Beware of lightweight middle-class shoppers, warn retail bosses


The shoplifting epidemic is largely blamed on organized gangs, but some retail bosses also blame middle-class customers for fueling the wave of store thefts.

Theft from shops in England and Wales soared by almost a third last year to its highest level in two decades, according to the latest figures from the Office for National Statistics.

As prices soared and household budgets were squeezed, more than 402,000 shoplifting crimes were recorded in the year to September, compared to 304,000 the year before.

Shoplifting epidemic: Some UK retail bosses say middle-class shoppers are fueling a wave of store thefts

Shoplifting epidemic: Some UK retail bosses say middle-class shoppers are fueling a wave of store thefts

The total cost of this crime is almost £1 billion a year. Some major retailers have had to pay police to upload the faces of convicted shoplifters into a national database. But a number of retail bosses say self-checkouts, introduced to cut costs, encourage even well-off customers to tread lightly.

Lance Forman, of smoked salmon producer H Forman & Son, said some customers were stealing his company’s expensive specialties. “I don’t think people always steal because they’re desperate,” he said. “If it’s possible to steal it, they might just be tempted.” “If you leave your front door open, people will come and steal. It’s a sad fact of life. Retailers are responsible.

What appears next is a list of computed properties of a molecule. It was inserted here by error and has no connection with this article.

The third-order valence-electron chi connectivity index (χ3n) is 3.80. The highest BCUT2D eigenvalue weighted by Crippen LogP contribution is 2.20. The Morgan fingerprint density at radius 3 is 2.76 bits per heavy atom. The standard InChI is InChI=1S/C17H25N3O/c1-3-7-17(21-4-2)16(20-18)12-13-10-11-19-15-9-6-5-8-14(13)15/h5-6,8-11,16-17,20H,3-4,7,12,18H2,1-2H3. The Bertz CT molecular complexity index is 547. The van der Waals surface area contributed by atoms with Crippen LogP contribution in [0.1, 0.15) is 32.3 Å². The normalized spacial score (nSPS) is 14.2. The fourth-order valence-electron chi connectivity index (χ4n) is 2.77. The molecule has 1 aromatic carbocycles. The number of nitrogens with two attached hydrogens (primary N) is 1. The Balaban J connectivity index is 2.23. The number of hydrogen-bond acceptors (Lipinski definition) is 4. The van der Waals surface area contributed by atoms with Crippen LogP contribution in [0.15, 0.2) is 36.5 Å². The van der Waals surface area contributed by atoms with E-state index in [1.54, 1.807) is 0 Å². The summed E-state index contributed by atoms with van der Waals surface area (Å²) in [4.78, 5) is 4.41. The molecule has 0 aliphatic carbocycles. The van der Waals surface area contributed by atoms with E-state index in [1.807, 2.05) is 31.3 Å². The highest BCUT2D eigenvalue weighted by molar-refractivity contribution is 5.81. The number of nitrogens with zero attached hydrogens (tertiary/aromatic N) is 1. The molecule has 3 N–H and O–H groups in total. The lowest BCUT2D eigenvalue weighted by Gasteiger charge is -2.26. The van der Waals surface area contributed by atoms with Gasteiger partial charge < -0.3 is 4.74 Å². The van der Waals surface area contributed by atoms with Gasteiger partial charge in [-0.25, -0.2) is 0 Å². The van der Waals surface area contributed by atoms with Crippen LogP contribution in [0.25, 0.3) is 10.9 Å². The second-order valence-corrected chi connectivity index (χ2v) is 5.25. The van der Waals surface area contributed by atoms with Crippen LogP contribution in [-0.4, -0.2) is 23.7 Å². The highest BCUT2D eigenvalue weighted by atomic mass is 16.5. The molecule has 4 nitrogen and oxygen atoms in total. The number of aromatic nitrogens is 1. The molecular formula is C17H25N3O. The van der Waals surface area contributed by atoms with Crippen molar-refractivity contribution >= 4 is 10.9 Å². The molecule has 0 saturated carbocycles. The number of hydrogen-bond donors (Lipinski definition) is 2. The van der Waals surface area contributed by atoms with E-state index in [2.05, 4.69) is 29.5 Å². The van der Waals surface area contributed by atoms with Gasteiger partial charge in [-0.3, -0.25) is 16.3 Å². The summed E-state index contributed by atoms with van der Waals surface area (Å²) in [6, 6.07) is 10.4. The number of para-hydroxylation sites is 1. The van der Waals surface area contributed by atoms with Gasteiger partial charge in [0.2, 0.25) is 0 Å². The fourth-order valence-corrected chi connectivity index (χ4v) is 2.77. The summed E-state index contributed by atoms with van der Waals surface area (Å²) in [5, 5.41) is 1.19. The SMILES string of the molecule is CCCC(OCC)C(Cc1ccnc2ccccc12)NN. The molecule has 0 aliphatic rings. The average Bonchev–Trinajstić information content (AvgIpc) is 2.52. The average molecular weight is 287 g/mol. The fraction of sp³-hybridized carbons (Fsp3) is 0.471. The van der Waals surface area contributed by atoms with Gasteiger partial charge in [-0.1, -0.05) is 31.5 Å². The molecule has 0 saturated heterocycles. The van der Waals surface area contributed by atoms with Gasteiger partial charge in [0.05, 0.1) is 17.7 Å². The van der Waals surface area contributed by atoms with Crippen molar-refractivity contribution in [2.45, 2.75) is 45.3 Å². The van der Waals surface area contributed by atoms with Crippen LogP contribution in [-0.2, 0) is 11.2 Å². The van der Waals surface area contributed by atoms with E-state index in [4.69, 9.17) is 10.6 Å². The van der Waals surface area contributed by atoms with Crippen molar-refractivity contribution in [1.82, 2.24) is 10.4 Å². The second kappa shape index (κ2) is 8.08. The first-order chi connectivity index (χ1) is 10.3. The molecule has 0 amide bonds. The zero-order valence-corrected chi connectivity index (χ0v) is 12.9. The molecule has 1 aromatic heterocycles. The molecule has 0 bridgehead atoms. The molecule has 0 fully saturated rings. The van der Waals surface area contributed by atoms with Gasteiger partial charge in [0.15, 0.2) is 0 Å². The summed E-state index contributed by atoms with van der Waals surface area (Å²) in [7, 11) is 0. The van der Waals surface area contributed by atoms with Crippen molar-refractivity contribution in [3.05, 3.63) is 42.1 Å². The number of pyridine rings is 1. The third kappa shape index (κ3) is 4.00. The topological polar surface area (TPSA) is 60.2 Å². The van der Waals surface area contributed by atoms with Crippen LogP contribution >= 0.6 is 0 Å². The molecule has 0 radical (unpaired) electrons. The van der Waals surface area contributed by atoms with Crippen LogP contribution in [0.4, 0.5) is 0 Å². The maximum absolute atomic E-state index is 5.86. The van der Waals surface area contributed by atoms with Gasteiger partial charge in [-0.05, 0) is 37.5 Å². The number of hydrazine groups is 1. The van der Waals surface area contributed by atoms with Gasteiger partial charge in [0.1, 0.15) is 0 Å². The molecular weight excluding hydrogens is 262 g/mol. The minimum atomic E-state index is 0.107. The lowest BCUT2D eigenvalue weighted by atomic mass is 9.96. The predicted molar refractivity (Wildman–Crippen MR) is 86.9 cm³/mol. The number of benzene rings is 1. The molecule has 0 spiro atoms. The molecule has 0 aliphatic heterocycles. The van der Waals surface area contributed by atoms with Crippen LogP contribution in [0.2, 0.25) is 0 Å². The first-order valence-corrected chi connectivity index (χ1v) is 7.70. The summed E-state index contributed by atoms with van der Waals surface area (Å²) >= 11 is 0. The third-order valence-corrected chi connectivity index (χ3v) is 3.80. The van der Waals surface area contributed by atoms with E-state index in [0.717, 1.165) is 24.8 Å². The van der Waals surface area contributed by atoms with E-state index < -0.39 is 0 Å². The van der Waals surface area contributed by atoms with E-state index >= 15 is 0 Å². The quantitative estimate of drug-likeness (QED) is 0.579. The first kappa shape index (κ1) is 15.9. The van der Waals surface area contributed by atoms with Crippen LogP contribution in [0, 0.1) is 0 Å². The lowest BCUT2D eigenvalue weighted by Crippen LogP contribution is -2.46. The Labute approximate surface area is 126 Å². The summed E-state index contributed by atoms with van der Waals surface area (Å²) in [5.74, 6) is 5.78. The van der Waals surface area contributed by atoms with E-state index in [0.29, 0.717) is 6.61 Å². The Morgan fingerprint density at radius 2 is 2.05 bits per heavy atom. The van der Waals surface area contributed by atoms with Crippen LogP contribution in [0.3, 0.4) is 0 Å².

His comments echo those of Marks & Spencer chairman Archie Norman, who told LBC radio: “With the reduction in service you get in many stores, a lot of people think it hasn’t been scanned correctly, or it is very difficult to scan these documents. things are over and I shop here all the time. It is not my fault. It’s me who owes it.

Asda chairman Lord Stuart Rose said he believed the problem was now so widespread that shoplifting had essentially been “decriminalised”.

Rose says the increase in retail crime is due to affluent shoppers helping themselves to smaller, more expensive items at self-checkout counters.

Police chiefs have been criticized for their apparent lack of action in tackling the looting that has ravaged stores.

A spokesperson for the British Retail Consortium said: “Unfortunately, the lack of an effective police response has left many criminals – including organized crime gangs – feeling that they can shoplift in complete impunity.”


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